(JTA) — The new chairman of the Jewish Agency for Israel said his remarks comparing intermarriage to a “plague” had been misunderstood.
On Sunday, Isaac Herzog had used the Hebrew word for “plague” to describe marriages in the Diaspora between Jews and those of other faiths and said there must be “a solution” to the issue.
But in an interview Wednesday with the Forward, Herzog said he was using it as a slang word and “didn’t mean it in any negative terms.”
Negative reactions to his original remarks had “distorted the meaning and intention of what I said. A Jew is a Jew is a Jew, no matter which stream he belongs to, if he wears a skullcap or not,” Herzog said.
On Sunday, the Israeli opposition leader was approved to succeed Natan Sharansky as the head of the quasi-governmental organization.
The Jewish Agency for Israel, founded in 1929, is the largest Jewish nonprofit in the world and is primarily known for fostering the immigration of Jews to Israel. Under Sharansky, however, the agency moved away from its traditional mission of bringing in and settling the new immigrants and focused more squarely toward building global Jewish identity.
Part of that effort has been finding ways to engage interfaith families; 60 percent of American Jews aged 25-54 (not including Haredi Orthodox Jews) are currently married to people of other faiths. At the same time, some Jewish leaders and demographers argue that interfaith families are far less likely to engage with Judaism or Israel.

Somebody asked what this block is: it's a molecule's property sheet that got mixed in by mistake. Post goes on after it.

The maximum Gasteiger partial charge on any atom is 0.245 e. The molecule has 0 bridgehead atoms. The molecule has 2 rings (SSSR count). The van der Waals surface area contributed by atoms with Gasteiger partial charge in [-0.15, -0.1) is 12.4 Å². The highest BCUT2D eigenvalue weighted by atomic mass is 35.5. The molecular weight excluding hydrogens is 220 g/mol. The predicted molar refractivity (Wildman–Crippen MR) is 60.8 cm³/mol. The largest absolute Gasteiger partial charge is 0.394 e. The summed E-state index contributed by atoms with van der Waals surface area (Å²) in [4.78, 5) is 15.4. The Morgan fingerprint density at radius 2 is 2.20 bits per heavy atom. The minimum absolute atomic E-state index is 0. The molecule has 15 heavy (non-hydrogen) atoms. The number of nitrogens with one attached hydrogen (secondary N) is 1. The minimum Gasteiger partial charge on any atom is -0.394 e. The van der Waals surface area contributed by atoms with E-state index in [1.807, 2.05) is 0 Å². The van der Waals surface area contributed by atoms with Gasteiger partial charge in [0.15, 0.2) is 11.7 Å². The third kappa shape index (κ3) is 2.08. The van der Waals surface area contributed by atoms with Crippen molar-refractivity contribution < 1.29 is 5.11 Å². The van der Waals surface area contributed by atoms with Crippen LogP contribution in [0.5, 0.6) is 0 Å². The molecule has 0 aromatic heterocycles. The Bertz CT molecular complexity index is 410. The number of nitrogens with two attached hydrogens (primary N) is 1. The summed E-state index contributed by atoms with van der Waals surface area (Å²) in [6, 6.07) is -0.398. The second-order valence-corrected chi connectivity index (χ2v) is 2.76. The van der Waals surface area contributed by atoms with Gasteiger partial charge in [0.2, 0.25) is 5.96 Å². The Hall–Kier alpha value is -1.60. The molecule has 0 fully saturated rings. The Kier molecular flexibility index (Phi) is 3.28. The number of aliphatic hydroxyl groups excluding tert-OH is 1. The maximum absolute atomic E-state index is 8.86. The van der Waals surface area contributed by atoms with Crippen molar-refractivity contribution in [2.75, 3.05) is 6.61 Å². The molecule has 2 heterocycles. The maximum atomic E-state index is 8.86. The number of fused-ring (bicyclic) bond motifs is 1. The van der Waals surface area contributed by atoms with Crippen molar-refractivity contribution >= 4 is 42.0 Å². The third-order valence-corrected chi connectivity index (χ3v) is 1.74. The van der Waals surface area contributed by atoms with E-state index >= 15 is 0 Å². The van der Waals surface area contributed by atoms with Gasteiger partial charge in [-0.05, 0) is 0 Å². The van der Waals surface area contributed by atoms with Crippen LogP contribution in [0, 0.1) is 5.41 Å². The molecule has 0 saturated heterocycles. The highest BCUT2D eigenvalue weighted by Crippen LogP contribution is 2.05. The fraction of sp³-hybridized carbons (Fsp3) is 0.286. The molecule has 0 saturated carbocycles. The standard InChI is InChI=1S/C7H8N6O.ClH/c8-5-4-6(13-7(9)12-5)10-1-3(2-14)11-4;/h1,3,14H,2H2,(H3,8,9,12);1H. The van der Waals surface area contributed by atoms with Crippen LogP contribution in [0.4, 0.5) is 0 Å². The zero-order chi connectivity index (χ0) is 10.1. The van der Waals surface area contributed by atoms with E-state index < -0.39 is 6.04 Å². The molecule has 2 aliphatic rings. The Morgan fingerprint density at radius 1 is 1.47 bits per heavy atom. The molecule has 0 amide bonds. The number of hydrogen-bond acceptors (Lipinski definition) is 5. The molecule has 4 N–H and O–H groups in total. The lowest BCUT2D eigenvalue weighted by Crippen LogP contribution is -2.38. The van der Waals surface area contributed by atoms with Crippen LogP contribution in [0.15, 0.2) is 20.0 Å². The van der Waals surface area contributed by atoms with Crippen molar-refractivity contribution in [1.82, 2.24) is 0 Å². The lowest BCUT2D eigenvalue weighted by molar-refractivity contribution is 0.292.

Ties between Israel and Diaspora Jewry have been strained recently over issues like creating egalitarian prayer spaces at the Western Wall and the Orthodox Chief Rabbinate’s monopoly on Jewish marriage and conversion in Israel.
The agency receives more than $100 million annually in funds from the North American Jewish federation system largely earmarked for specific purposes and programs and partners with Birthright Israel, runs the MASA umbrella for longer-term stays in Israel, and other programs to strengthen Diaspora Jewish identity and connections between Israel and Jews worldwide.
Herzog, who will step down from the Knesset to assume the new position, will start his four-year term on Aug. 1.
He was approved despite the opposition of Israeli Prime Minister Benjamin Netanyahu. The Jewish Agency rejected Netanyahu’s preferred choice, Energy Minister Yuval Steinitz — the first time the agency has rejected a prime minister’s pick for the position in 23 years, according to Haaretz.